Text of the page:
Check your resolvers: KSK-2010 trust anchor phased out
Following the successful rollover of the root KSK pair last year, all that remains is to phase out the old trust anchor. ICANN, the administrator of the root zone, is currently making the final preparations for deletion of the old key pair. Validating resolver operators should therefore verify that the old trust anchor has in fact been deleted from their systems.
The actual rollover of the KSK pair for the root zone took place last autumn. Since 11 October 2018, the old digital signature (KSK-2010) has not been used to validate the DNSSEC chain, and the new signature (KSK-2017) has been used instead.
The switch to the new signature was the most critical point in the entire process, because validating resolvers needed to have a (guaranteed identical) copy of the new signature installed as a trust anchor in order to continue validating the signatures linked to DNS records after 11 October. It was due to fears that not all resolvers might be ready that the switch was postponed for a year. And it was with good reason that, during the actual rollover, SIDN Labs monitored the performance of DNSSEC on a minute-by-minute basis through the Root Canary project. The initial evaluation by ICANN, the administrator of the zone, was published earlier this month.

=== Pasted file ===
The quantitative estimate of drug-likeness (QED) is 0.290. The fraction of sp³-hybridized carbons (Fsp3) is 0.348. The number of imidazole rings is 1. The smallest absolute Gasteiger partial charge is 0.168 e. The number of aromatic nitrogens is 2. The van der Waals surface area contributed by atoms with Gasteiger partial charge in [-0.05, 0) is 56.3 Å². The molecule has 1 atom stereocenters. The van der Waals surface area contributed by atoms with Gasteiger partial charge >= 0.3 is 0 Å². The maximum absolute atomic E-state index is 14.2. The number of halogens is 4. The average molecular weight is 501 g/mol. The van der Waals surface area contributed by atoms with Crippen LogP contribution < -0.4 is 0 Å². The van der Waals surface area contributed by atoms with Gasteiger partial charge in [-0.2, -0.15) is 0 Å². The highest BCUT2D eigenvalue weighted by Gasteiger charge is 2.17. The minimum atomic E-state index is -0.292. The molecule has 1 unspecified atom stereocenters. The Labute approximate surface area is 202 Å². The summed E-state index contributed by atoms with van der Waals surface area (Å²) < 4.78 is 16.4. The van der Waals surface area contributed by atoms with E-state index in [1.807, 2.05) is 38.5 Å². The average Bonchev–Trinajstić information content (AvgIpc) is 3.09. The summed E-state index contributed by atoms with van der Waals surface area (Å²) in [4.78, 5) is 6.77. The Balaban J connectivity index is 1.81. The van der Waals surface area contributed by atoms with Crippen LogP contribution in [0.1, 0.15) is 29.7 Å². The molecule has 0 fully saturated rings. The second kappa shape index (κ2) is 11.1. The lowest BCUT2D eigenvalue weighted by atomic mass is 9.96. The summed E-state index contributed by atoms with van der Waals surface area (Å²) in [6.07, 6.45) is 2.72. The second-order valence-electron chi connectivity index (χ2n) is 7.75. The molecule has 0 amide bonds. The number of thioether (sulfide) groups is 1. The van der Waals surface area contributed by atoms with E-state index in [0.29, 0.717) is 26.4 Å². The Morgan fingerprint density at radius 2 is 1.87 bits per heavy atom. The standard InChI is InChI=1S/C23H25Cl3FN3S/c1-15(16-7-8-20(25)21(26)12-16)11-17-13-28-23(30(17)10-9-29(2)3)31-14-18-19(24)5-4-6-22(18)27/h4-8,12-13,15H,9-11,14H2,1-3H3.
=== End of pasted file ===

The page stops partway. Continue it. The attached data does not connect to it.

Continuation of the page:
Following the successful rollover, what remains is the phase-out of the old KSK-2010 trust anchor. The old key was officially revoked on 11 January 2019. Validating resolvers that support RFC 5011 should by now have automatically deleted the revoked trust anchor. On 22 March 2019, KSK-2010 will be completely removed from the root zone. That is unlikely to cause any problems, since the key pair has not been used to sign DNS records since 11 October last year. In the months since, the KSK-2010 will have been completely removed from ICANN's HSMs, enabling completion of the entire rollover process after three years.
For validating resolver operators, it is therefore important to verify that the old trust anchor has indeed been deleted from their systems. Although the KSK-2010 private key has never left the HSMs and has not been compromised (as far as anyone can tell), the presence of old key material is inevitably liable to be a source of future insecurity and confusion.
For advice on checking the trust anchors currently in use, tailored to the various DNS resolvers, refer to the article that we published in the weeks prior to the actual rollover. If the old KSK-2010 (key ID 19036) is still present and active as a trust anchor, it will need to be deleted manually. For guidance on how to do that, refer to our article on installation of the new trust anchor.